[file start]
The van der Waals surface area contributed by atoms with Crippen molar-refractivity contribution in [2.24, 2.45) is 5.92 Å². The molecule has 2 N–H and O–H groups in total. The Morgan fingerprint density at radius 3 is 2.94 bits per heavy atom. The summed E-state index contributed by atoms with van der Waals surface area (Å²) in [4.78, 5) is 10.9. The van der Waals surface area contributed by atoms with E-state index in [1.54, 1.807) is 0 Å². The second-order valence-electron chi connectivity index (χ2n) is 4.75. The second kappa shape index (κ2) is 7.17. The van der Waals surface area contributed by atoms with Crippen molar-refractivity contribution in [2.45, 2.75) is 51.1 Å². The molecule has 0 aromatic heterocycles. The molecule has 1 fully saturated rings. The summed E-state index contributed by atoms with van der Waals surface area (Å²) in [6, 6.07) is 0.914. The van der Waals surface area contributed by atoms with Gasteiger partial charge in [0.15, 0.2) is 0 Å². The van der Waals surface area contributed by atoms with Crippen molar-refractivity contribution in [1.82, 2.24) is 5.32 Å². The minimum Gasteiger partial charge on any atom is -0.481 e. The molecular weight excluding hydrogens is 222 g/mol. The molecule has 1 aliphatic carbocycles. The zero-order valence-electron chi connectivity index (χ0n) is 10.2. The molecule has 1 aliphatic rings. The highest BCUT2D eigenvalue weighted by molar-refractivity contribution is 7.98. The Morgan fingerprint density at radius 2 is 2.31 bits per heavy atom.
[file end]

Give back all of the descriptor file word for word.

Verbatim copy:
The van der Waals surface area contributed by atoms with Crippen molar-refractivity contribution in [2.24, 2.45) is 5.92 Å². The molecule has 2 N–H and O–H groups in total. The Morgan fingerprint density at radius 3 is 2.94 bits per heavy atom. The summed E-state index contributed by atoms with van der Waals surface area (Å²) in [4.78, 5) is 10.9. The van der Waals surface area contributed by atoms with E-state index in [1.54, 1.807) is 0 Å². The second-order valence-electron chi connectivity index (χ2n) is 4.75. The second kappa shape index (κ2) is 7.17. The van der Waals surface area contributed by atoms with Crippen molar-refractivity contribution in [2.45, 2.75) is 51.1 Å². The molecule has 0 aromatic heterocycles. The molecule has 1 fully saturated rings. The summed E-state index contributed by atoms with van der Waals surface area (Å²) in [6, 6.07) is 0.914. The van der Waals surface area contributed by atoms with Gasteiger partial charge in [0.15, 0.2) is 0 Å². The van der Waals surface area contributed by atoms with Crippen molar-refractivity contribution in [1.82, 2.24) is 5.32 Å². The minimum Gasteiger partial charge on any atom is -0.481 e. The molecular weight excluding hydrogens is 222 g/mol. The molecule has 1 aliphatic carbocycles. The zero-order valence-electron chi connectivity index (χ0n) is 10.2. The molecule has 1 aliphatic rings. The highest BCUT2D eigenvalue weighted by molar-refractivity contribution is 7.98. The Morgan fingerprint density at radius 2 is 2.31 bits per heavy atom.